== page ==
With the prospect of ‘staying in’ at home looming for many older Australians, we asked our community what support they felt they could draw on to stay healthy and safe at home.
The COTA (WA) Stay at Home survey ran over a one week period in March of 2020 and had 333 online responses, with an average age of 73 years.
Overall, we found that the greater a sense of belonging felt by the person, the higher their level of personal wellbeing, as individuals draw on their resources and communities to cope with the realities of social distancing during the COVID-19 crisis.
It is clear that having support available, whether it is someone to talk to or confide in, or having those around that can help you out in a crisis is important for wellbeing. In our survey, we also asked whether the individual had someone, who does not live with them, to call on for support in a time of a crisis.
While more people felt that they had support if they were to have an immediate and serious illness or injury, the supports available declined the greater the resources needed.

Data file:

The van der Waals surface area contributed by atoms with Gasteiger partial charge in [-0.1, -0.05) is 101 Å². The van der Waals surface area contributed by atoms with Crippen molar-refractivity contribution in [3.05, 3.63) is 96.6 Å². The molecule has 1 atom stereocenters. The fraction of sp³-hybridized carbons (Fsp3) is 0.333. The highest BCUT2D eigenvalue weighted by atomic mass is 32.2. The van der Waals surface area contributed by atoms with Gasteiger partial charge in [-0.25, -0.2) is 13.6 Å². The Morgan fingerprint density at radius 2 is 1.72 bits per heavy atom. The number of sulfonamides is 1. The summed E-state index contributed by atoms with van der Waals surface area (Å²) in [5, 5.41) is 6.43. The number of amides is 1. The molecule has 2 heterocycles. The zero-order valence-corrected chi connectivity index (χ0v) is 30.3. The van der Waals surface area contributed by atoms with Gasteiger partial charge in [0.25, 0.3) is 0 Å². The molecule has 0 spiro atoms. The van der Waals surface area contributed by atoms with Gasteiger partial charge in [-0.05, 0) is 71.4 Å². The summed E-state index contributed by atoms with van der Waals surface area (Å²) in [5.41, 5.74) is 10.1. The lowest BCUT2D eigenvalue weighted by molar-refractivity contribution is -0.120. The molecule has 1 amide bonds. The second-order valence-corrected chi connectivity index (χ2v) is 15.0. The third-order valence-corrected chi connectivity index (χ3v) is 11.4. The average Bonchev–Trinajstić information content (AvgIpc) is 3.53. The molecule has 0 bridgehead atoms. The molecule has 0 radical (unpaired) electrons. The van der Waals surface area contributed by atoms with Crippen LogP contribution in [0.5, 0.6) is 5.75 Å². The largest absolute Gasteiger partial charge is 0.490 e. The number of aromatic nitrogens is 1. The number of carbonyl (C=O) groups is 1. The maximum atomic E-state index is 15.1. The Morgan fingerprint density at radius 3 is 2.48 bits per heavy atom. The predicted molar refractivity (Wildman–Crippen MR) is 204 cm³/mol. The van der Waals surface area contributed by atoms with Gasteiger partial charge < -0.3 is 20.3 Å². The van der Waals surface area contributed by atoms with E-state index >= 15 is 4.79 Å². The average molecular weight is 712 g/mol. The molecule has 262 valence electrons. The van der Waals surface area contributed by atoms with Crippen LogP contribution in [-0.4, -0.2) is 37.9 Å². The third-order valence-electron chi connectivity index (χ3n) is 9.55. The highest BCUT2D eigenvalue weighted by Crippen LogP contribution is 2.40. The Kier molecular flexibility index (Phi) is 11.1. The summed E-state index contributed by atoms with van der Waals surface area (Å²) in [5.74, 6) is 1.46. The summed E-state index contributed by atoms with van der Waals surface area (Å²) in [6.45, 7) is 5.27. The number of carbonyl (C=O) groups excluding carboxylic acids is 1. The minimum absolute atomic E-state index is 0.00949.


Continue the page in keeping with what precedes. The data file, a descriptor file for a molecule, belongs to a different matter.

One in four people did not have anyone to call on for emotional support or advice or even food in an emergency.
Reflecting our continuing focus on both employment and seniors housing, 37.6% were unsure about support for emergency accommodation, while 43.5% did not have someone to help them maintain family or work responsibilities.
Finally, over half (51.2%) of our responses indicated that they could not count on someone else to provide them with money in a time of emergency.
With more older Australians staying in their homes right now than ever before, having people and services around them to support their needs is vital. Alongside our supporters we are campaigning for a range of initiatives including a one-stop shop for positive ageing.